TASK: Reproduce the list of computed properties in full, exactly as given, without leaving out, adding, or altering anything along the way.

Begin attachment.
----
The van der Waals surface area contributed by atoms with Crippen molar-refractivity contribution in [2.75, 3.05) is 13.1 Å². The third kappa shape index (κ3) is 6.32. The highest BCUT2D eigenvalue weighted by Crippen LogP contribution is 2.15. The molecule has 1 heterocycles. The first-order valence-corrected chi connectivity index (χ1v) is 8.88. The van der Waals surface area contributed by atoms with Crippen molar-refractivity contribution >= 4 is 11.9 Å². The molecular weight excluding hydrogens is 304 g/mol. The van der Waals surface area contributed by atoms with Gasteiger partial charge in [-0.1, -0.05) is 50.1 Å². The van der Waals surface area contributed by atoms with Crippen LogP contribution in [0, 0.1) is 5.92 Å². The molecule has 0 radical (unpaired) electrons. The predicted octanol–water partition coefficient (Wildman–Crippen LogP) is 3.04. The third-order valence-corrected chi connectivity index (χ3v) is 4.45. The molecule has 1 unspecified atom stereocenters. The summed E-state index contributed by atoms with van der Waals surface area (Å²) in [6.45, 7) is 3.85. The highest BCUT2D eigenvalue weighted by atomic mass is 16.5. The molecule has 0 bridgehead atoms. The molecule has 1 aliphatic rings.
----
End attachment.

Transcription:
The van der Waals surface area contributed by atoms with Crippen molar-refractivity contribution in [2.75, 3.05) is 13.1 Å². The third kappa shape index (κ3) is 6.32. The highest BCUT2D eigenvalue weighted by Crippen LogP contribution is 2.15. The molecule has 1 heterocycles. The first-order valence-corrected chi connectivity index (χ1v) is 8.88. The van der Waals surface area contributed by atoms with Crippen molar-refractivity contribution >= 4 is 11.9 Å². The molecular weight excluding hydrogens is 304 g/mol. The van der Waals surface area contributed by atoms with Gasteiger partial charge in [-0.1, -0.05) is 50.1 Å². The van der Waals surface area contributed by atoms with Crippen LogP contribution in [0, 0.1) is 5.92 Å². The molecule has 0 radical (unpaired) electrons. The predicted octanol–water partition coefficient (Wildman–Crippen LogP) is 3.04. The third-order valence-corrected chi connectivity index (χ3v) is 4.45. The molecule has 1 unspecified atom stereocenters. The summed E-state index contributed by atoms with van der Waals surface area (Å²) in [6.45, 7) is 3.85. The highest BCUT2D eigenvalue weighted by atomic mass is 16.5. The molecule has 0 bridgehead atoms. The molecule has 1 aliphatic rings.